He caught 13 lobsters in the Keys, cops say. Season hasn’t started yet

Angel Manuel Rodriguez
Angel Manuel Rodriguez

The commercial and recreational season for Florida spiny lobsters begins Tuesday, but the temptation to catch the tasty crustaceans was too strong late last week for a Miami-Dade County man to wait, according to police.

Angel Manuel Rodriguez, 62, was booked into Monroe County jail on 20 misdemeanor fisheries violations Friday after a Florida Fish and Wildlife Conservation Commission police officer caught him with 13 lobsters in Islamorada, according to an arrest report.

Rodriguez, who could not be reached for comment, was released from jail later in the day after posting a bond of $761.

According to the report, Officer Dillan Hudson walked underneath a bridge at mile marker 78 where Rodriguez was swimming. Hudson, who was wearing plain clothes, asked Rodriguez if there were a lot of lobsters under the bridge. Rodriguez said there were.

Hudson said he was a tourist from North Carolina and asked Rodriguez to show him a lobster, but Rodriguez responded that he would not bring one up because he didn’t want to get caught by FWC, according to Hudson’s report.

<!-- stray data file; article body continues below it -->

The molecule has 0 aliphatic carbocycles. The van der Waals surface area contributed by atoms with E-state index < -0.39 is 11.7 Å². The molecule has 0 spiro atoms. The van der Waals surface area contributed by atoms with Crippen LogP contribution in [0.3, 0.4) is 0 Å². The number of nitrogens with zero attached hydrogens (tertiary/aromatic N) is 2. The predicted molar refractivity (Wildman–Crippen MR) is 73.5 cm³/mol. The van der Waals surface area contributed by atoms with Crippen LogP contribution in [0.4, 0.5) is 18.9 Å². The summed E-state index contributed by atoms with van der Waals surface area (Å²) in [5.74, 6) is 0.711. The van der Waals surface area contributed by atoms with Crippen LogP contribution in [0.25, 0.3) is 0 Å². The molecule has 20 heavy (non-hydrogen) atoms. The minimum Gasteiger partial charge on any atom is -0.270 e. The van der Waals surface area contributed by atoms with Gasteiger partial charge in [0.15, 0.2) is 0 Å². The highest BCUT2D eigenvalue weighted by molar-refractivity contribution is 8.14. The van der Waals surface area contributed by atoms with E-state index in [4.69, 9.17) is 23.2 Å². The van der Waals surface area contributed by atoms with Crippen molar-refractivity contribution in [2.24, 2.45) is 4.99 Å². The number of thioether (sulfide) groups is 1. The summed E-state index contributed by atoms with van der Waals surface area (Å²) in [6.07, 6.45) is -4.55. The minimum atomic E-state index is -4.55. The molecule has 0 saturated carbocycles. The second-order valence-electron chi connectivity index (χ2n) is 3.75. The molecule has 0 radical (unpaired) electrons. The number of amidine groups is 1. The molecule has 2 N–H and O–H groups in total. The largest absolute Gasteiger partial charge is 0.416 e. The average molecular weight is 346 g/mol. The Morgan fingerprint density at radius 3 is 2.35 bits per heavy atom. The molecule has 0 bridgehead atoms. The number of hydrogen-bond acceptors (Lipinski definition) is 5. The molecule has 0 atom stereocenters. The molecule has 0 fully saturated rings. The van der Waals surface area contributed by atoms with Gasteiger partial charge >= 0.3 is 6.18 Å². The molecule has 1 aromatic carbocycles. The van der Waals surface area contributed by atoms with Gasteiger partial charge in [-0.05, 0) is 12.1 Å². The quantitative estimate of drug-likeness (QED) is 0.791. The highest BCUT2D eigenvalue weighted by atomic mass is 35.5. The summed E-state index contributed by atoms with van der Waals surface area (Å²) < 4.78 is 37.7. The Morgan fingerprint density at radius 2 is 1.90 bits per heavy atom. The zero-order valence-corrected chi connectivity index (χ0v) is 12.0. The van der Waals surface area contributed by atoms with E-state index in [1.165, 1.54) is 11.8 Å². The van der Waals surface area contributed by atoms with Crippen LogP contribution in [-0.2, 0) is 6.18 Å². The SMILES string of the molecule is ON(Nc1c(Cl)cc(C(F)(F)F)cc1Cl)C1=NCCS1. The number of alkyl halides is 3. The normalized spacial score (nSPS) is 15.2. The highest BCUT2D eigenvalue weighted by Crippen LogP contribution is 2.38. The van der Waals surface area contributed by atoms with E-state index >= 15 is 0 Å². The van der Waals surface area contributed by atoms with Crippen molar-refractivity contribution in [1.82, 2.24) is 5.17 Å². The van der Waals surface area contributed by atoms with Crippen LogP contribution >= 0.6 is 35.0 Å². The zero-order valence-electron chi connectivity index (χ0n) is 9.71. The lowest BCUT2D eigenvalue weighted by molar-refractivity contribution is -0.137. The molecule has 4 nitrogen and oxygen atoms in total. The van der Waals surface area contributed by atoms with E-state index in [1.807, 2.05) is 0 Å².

Hudson then walked up to a woman on shore and asked her if she caught any lobsters. She said she did not, but her husband did. Hudson then showed her his badge and walked to where Rodriguez was and told him to get the lobsters he caught.

Rodriguez walked to a mangrove tree and lifted a green bag full of lobsters, Hudson wrote in his report. Seven of them were undersized, according to the report. The carapace of the lobster, the part that is not the tail, must be at least 3 inches long.

Michael Hoffman and Laura Palma, biological science technicians with Biscayne National Park, discuss how they measure lobsters at Black Point Marina in South Miami-Dade County on July 24, 2019, day one of the two-day lobster miniseason.

David Goodhue covers the Florida Keys and South Florida for FLKeysNews.com and the Miami Herald. Before joining the Herald, he covered Congress, the Environmental Protection Agency and the Department of Energy in Washington, D.C. He is a graduate of the University of Delaware.